It is no secret that media channels play a special function in uniting a society. International news in American mainstream channels strongly correlates with U.S. foreign policy. However, I am little bit confused about the main purpose of articles in which researchers analyzed certain countries’ image in American media (Golan, 2007; Stone & Xiao, 2007; Fahmy & Al Emad, 2011). Likewise, in America the market dictates the content of massages, while in other developing countries governors control media content.
I tend to believe that American media masters the producing of international news, and manipulates it depending on their geopolitical interest. For example, a couple weeks ago there was a championship in Kuwait where a Kazakh sportsman won the gold medal, and during the medal ceremony instead of the Kazakh national anthem, organizers “accidentally” played a song from the “Borat” movie. A short time later the same humiliating mistake happened with a Slovenian sportsman in exactly the same day and in the same place. The next day organizers apologized and the ceremonies were again held, but this time with the correct anthems. However, the incident with the fake Kazakh anthem spread to all English-language media (none of them mentioned the Slovenian sportsman case), plus Internet video services. Not only were the Kazakh people insulted, but Kuwaitian officials were also in disarray about the Western media’s coverage. This incident of playing the wrong national is very common during sports events. A month earlier, France also made the same mistake by playing the Soviet anthem during a Kazakh sportsman’s medal ceremony. However, the France incident was not as widely publicized. There are 297 results under the key word “Kazakhstan” at the NPR.org site (see the screen below). Guess, what at the top three hits are? The fake anthem incident in Kuwait with the Kazakh sportsmen.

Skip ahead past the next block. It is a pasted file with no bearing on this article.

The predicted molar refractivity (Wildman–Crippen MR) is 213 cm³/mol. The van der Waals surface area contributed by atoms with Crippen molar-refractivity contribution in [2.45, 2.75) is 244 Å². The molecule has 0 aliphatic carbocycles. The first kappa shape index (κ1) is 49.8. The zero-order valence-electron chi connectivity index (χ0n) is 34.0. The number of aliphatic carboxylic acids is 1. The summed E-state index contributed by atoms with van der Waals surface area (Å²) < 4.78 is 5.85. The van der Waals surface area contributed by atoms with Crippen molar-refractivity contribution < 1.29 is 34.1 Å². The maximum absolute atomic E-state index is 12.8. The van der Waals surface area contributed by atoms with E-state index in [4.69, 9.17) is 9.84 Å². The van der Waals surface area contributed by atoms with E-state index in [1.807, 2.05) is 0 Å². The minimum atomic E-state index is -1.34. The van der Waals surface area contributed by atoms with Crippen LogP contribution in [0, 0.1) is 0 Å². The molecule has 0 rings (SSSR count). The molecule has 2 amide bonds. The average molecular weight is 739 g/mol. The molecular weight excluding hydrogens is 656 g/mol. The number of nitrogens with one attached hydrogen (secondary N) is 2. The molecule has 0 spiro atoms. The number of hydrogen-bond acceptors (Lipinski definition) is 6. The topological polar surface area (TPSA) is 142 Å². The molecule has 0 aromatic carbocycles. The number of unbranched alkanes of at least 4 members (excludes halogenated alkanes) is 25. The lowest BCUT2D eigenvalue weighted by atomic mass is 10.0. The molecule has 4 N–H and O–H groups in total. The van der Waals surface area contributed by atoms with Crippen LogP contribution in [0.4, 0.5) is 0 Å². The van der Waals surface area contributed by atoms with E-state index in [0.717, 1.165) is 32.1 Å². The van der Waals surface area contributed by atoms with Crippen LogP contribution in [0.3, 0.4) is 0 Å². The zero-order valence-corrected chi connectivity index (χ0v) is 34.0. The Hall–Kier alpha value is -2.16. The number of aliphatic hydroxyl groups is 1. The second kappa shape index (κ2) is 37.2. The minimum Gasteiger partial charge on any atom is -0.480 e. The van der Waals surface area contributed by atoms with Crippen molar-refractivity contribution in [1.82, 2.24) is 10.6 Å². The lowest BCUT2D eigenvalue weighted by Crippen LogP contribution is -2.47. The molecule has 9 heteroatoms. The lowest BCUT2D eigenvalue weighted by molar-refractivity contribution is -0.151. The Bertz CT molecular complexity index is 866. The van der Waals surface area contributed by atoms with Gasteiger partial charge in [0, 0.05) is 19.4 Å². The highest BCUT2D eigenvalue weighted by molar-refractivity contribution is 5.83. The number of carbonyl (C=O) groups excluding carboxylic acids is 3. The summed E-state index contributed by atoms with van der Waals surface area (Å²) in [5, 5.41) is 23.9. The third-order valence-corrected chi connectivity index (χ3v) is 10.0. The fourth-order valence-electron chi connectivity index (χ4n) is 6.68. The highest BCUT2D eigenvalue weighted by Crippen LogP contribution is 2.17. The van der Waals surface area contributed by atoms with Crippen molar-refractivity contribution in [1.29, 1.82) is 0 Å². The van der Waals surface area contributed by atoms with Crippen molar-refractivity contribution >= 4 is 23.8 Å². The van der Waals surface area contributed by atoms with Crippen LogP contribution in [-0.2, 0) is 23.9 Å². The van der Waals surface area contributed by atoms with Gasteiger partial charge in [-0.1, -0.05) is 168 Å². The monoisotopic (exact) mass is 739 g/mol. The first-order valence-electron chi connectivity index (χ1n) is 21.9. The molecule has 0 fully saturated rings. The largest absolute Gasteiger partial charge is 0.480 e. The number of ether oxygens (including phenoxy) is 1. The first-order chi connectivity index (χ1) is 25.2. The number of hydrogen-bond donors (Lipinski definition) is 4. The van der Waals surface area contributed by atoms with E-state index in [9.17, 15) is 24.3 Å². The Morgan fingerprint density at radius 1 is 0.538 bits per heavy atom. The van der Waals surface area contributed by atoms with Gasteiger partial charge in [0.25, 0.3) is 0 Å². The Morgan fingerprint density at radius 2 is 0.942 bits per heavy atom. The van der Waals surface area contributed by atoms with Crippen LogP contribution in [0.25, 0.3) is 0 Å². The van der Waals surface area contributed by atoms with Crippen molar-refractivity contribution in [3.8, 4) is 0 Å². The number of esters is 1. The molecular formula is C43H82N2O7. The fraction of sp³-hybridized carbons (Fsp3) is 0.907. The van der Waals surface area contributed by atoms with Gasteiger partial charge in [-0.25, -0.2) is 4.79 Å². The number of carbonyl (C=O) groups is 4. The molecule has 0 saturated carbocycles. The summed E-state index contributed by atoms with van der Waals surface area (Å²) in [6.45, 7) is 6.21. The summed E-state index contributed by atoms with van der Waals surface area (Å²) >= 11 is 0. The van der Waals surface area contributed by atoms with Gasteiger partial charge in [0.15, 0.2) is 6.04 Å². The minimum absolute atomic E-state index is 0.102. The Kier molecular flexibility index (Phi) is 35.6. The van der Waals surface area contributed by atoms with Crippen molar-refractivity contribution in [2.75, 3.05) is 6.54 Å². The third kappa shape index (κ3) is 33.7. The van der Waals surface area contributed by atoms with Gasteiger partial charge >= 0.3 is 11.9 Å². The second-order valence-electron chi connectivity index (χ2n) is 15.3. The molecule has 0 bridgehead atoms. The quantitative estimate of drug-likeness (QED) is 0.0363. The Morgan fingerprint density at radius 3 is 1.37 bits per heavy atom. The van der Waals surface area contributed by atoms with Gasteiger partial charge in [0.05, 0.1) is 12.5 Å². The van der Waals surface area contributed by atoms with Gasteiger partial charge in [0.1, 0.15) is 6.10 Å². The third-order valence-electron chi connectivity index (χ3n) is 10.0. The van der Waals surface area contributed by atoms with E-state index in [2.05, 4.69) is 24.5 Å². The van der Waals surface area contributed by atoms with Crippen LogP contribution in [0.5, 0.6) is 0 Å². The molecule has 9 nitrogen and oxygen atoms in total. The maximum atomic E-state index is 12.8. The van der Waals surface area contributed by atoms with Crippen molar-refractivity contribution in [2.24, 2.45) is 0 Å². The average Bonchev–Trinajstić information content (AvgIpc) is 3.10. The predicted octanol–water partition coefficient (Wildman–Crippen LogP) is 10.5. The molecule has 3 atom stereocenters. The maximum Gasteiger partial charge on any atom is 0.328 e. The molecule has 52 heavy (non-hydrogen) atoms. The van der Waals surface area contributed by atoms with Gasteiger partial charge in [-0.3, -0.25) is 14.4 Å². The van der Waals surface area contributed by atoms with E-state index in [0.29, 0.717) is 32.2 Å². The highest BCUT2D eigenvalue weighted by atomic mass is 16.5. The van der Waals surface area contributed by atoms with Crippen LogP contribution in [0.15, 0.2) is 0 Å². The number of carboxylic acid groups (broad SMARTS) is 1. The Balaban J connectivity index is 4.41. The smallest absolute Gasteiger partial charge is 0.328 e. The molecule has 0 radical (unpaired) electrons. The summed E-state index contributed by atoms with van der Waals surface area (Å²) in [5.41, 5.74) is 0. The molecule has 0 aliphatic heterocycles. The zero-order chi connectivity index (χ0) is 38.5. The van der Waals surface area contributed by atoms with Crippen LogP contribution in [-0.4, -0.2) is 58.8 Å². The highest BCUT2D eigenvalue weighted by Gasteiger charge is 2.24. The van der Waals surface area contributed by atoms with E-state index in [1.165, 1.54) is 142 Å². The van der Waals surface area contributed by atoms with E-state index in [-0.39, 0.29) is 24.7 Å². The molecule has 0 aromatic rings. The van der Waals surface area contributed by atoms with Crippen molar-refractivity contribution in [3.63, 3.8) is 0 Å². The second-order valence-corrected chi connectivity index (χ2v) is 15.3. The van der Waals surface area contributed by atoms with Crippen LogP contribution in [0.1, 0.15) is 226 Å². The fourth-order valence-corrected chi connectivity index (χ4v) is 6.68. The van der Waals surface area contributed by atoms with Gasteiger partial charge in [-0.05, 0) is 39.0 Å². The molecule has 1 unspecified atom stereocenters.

From the American media users’ point of view, this news can be categorized as entertainment and in an event-oriented context (Chang, 1998). However, American media’s intent of portraying Kazakhstan in a particular way is obvious. I wonder why NPR did not make an analytical program when the American Peace Corpus project was suddenly banned in Kazakhstan last year. The Peace Corpus project is funded by American tax payers and logically Americans should concern themselves and make alarm about such a ban. Not only is Kazakhstan’s, image that of a poor, desperate nation but so are the images of African countries as well (Golan, 2007). The Soviet Union is also perceived negatively as an enemy and an evil empire (Wang, 1995). To sum it up, I agree that news on Third World countries in American media focuses dominantly on negative aspects (Masmoudi, 1979).
Are there Americans really interesting in international news? I do not think so. First of all, the English speaking medium dominates the media world. In order to understand and analyze other countries’ media someone needs to know the countries’ languages. Secondly, American policy is very strong in the world. American media presents international news only if it is related to U.S. economical interest. Compared to developing nations, America is a country built exporting their own culture. Last but not least, western media presents American democratic values as the core standard to the rest of the world. International news is mostly covered by assuming American democratic standard as the default rule for every society.
In conclusion, international news in U.S. media explains the best American foreign policy, as giving into American democracy. I strongly believe international news has ideological contexts and foreign audiences can better analyze news if they understand the context of the country’s original language. This gives the advantage of being able to analyze events from different perspectives.